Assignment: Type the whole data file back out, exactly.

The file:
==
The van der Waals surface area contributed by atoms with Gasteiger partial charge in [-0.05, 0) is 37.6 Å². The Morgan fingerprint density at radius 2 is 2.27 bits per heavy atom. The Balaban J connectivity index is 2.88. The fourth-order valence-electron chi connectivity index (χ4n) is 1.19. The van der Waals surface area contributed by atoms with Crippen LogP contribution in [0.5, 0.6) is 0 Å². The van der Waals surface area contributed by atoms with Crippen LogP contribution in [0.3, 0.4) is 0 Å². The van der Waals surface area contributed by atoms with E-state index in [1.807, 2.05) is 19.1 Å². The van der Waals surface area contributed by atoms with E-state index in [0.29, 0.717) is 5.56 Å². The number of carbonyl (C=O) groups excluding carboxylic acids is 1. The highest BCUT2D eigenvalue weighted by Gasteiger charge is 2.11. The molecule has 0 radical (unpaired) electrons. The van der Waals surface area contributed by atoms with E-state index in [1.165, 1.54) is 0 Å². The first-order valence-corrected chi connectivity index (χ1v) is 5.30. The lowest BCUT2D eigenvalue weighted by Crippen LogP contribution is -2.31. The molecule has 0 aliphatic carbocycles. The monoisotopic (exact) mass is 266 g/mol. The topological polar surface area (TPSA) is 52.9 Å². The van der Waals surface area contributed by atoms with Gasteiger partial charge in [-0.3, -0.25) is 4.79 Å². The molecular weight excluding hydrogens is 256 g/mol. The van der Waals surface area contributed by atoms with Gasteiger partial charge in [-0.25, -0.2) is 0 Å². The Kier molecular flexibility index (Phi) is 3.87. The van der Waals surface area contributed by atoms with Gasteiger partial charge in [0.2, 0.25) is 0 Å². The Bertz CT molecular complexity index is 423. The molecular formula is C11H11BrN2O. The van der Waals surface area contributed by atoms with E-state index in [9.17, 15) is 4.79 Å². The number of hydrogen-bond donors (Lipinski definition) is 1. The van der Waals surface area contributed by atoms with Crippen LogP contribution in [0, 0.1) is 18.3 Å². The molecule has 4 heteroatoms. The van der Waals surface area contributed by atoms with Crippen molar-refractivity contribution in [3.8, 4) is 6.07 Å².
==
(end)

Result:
The van der Waals surface area contributed by atoms with Gasteiger partial charge in [-0.05, 0) is 37.6 Å². The Morgan fingerprint density at radius 2 is 2.27 bits per heavy atom. The Balaban J connectivity index is 2.88. The fourth-order valence-electron chi connectivity index (χ4n) is 1.19. The van der Waals surface area contributed by atoms with Crippen LogP contribution in [0.5, 0.6) is 0 Å². The van der Waals surface area contributed by atoms with Crippen LogP contribution in [0.3, 0.4) is 0 Å². The van der Waals surface area contributed by atoms with E-state index in [1.807, 2.05) is 19.1 Å². The van der Waals surface area contributed by atoms with E-state index in [0.29, 0.717) is 5.56 Å². The number of carbonyl (C=O) groups excluding carboxylic acids is 1. The highest BCUT2D eigenvalue weighted by Gasteiger charge is 2.11. The molecule has 0 radical (unpaired) electrons. The van der Waals surface area contributed by atoms with E-state index in [1.165, 1.54) is 0 Å². The first-order valence-corrected chi connectivity index (χ1v) is 5.30. The lowest BCUT2D eigenvalue weighted by Crippen LogP contribution is -2.31. The molecule has 0 aliphatic carbocycles. The monoisotopic (exact) mass is 266 g/mol. The topological polar surface area (TPSA) is 52.9 Å². The van der Waals surface area contributed by atoms with Gasteiger partial charge in [-0.3, -0.25) is 4.79 Å². The molecular weight excluding hydrogens is 256 g/mol. The van der Waals surface area contributed by atoms with Gasteiger partial charge in [-0.25, -0.2) is 0 Å². The Kier molecular flexibility index (Phi) is 3.87. The van der Waals surface area contributed by atoms with Gasteiger partial charge in [0.2, 0.25) is 0 Å². The Bertz CT molecular complexity index is 423. The molecular formula is C11H11BrN2O. The van der Waals surface area contributed by atoms with E-state index in [9.17, 15) is 4.79 Å². The number of hydrogen-bond donors (Lipinski definition) is 1. The van der Waals surface area contributed by atoms with Crippen LogP contribution in [0, 0.1) is 18.3 Å². The molecule has 4 heteroatoms. The van der Waals surface area contributed by atoms with Crippen molar-refractivity contribution in [3.8, 4) is 6.07 Å².